London By Day

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Abbey Road Studios

My Lord! It's Lord's! I left the St. John's Wood tube station on the way to EMI to record two songs, but right there, almost in front of me, was the famous Cricket field, with something in progress. I was two hours early, the sun was out on a Wednesday afternoon in mid September of 1962, and I bought a whiskey straight up and wandered around.

Everything seemed white. The game and its players were white; the spectators were all in white, both women and men; the chairs and tables were white. And the grounds themselves were white. A white game, I thought, perfectly satisfied with the world of that moment.

Even at that young age I knew that perfectly satisfying moments were not all that common. Mozart's Requiem at Carnegie Hall qualified. Floating way out in the ocean, then returning to the hot sand in Bridgehampton and an icy beer in an icy glass, qualified. Years later Sally Keeble would entirely qualify, for sure, and my children on the swings in Carl Schurz park, with me behind them pumping them forward, qualified. A perfect avocado qualified, an avocado that I'd pulled off a very high-up branch of the avocado tree in our very own backyard in California, in 1947. To me, the avocado was the Sinatra of fruit, but that would come later. And now Lord's, a whiskey and a cricket game and a second whiskey, all in anticipation of my first recording.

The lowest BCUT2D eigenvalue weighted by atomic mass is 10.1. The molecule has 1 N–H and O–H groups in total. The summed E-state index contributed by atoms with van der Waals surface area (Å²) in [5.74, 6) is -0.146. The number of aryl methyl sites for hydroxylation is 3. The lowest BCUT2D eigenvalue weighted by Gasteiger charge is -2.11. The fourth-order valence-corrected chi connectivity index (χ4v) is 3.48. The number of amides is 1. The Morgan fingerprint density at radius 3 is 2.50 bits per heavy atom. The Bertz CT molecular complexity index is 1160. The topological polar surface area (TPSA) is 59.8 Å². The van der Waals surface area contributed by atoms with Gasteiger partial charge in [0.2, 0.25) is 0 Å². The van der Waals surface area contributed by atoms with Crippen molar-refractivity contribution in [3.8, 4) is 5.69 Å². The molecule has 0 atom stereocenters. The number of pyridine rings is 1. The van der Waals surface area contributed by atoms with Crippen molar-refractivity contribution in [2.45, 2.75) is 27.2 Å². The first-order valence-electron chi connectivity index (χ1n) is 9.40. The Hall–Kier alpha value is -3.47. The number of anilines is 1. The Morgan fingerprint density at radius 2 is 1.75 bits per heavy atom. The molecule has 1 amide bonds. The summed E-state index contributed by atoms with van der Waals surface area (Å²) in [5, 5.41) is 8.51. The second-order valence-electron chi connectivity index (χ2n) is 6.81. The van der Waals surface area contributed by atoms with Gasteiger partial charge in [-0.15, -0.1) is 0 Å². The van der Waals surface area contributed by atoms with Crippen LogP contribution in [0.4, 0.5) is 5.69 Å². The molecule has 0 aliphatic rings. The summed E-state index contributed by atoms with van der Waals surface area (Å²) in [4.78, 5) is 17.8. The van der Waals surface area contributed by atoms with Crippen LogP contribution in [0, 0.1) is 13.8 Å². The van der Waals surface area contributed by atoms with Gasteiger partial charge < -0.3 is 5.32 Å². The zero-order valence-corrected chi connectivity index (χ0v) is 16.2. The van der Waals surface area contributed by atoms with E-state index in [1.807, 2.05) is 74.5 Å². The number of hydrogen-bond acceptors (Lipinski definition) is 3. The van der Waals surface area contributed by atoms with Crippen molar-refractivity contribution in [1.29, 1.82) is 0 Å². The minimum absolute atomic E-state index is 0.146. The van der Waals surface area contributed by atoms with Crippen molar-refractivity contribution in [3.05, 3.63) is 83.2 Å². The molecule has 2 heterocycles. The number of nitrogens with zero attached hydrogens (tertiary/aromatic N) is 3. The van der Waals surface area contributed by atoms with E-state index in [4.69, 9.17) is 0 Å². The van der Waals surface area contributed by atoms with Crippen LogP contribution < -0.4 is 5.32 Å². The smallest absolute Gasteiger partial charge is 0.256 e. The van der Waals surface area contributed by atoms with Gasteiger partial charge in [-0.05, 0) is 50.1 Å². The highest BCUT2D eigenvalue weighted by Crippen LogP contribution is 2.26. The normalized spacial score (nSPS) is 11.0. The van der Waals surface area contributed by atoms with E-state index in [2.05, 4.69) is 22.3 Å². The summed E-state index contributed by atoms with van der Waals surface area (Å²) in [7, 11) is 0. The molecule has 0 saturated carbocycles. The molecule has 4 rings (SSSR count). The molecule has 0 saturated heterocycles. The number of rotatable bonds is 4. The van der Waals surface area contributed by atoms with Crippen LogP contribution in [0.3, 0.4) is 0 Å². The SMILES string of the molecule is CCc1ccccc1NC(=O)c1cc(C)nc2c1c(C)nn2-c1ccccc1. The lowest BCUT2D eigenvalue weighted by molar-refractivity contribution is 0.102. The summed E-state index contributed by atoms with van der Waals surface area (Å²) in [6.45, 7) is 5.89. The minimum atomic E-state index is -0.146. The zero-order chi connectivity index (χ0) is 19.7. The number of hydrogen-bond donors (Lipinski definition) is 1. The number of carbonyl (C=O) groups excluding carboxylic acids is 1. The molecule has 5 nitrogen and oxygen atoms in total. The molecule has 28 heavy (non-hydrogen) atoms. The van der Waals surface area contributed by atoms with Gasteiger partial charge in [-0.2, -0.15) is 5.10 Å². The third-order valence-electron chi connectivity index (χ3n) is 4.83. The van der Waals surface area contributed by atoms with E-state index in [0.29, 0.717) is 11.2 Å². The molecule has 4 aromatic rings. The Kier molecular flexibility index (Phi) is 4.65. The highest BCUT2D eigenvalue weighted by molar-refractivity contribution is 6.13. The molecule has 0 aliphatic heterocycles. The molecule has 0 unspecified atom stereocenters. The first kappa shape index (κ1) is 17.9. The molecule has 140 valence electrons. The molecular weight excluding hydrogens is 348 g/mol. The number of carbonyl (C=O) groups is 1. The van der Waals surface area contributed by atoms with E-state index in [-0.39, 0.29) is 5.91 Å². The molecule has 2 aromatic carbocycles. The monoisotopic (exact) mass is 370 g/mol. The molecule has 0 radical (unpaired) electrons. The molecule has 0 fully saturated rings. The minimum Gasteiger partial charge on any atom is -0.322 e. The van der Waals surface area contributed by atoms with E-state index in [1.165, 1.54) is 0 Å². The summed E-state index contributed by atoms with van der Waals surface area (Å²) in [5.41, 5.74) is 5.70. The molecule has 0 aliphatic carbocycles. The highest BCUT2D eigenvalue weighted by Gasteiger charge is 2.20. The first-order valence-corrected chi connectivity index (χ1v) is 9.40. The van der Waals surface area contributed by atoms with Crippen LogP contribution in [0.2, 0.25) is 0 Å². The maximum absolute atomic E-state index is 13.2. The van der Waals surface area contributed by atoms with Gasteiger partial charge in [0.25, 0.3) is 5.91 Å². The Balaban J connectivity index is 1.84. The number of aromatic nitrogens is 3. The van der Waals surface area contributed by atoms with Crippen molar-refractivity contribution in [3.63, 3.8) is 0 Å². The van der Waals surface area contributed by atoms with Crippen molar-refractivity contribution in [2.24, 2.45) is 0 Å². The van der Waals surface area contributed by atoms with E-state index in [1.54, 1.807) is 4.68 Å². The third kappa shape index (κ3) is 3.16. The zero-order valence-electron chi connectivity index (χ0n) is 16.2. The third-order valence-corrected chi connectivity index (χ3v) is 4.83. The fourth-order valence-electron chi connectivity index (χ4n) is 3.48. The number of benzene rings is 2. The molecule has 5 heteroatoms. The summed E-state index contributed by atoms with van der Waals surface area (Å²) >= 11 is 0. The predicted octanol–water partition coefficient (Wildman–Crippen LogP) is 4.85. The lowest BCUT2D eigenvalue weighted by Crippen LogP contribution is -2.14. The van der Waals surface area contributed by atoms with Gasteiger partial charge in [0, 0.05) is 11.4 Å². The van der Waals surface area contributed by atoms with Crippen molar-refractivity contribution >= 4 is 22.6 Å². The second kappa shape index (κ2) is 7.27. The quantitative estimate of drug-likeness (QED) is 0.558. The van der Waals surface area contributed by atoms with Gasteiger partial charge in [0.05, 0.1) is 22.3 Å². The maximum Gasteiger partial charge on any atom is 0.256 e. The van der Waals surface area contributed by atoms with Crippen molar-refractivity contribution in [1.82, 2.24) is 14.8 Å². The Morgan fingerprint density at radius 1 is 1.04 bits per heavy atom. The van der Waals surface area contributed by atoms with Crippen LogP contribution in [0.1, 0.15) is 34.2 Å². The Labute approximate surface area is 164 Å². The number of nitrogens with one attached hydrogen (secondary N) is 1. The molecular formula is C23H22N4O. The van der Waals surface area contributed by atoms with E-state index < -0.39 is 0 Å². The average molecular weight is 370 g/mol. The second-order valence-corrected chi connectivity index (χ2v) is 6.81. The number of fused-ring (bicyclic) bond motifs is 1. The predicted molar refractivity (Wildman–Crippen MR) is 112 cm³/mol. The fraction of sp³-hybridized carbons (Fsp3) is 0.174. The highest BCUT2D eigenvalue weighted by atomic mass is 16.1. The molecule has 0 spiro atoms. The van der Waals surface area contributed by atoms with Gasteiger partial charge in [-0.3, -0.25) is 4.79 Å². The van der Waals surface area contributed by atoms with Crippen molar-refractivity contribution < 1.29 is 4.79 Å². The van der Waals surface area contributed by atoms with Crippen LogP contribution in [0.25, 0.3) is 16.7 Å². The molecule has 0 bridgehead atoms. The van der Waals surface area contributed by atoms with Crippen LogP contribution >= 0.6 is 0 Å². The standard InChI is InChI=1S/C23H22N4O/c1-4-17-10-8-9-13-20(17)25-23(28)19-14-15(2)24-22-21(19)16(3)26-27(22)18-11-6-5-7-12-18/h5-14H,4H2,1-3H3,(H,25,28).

My Lord, it's Abby Road. I didn't know then. The studio was enormous, to accommodate the London Symphony Orchestra, Elisabeth Schwarzkopf and other grand collaborations, but it had been partitioned off to create a jazz studio and to allow a sense of intimacy.

My sheet music was copied and distributed to the four musicians. Two were wildly famous in London: Jack Parnell and Eddy Blair, whose names I'd seen on many a British release. Blair played the trumpet, and Parnell was the leader and I believe the pianist. The bass player and drummer are lost to me now, but the group sounded marvelous, a swinging little quartet for "Soon," that issued a sweet empathic glow for "Oh But I Do." "Great," said Wally Ridley, the A&R man in the booth. Three or four takes on "Soon," and five on "Oh But I Do."

"We're making you a star," from Ridley in the booth. I even heard some applause from the others behind him. I left elated. I had thanked everyone with radical profusion. How about another whiskey at Lord's. I almost scampered down Wellington Road.

The cricket had stopped, the bar was closed, the white was all gone. A wind had kicked in, the sky was more than gray, rain threatened. I stood around with my 45 RPM in an envelope meant for its size. Paris was the past. My little room on West Cromwell Road was a dreary space into which I'd piled my record player and albums and books and typewriter - a Hermes 3000 that I still use today.

That record player revealed a young man taking everything he'd heard Sinatra do and nothing, but nothing of his own.That young man hung his head in guilt and sorrow, believing that his own talent at anything was fraudulent. He was, he felt, a failure. Cromwell Road was filled with failure. He was sure lucky to have found a room there, so he could sit in its one chair and think about what to do next.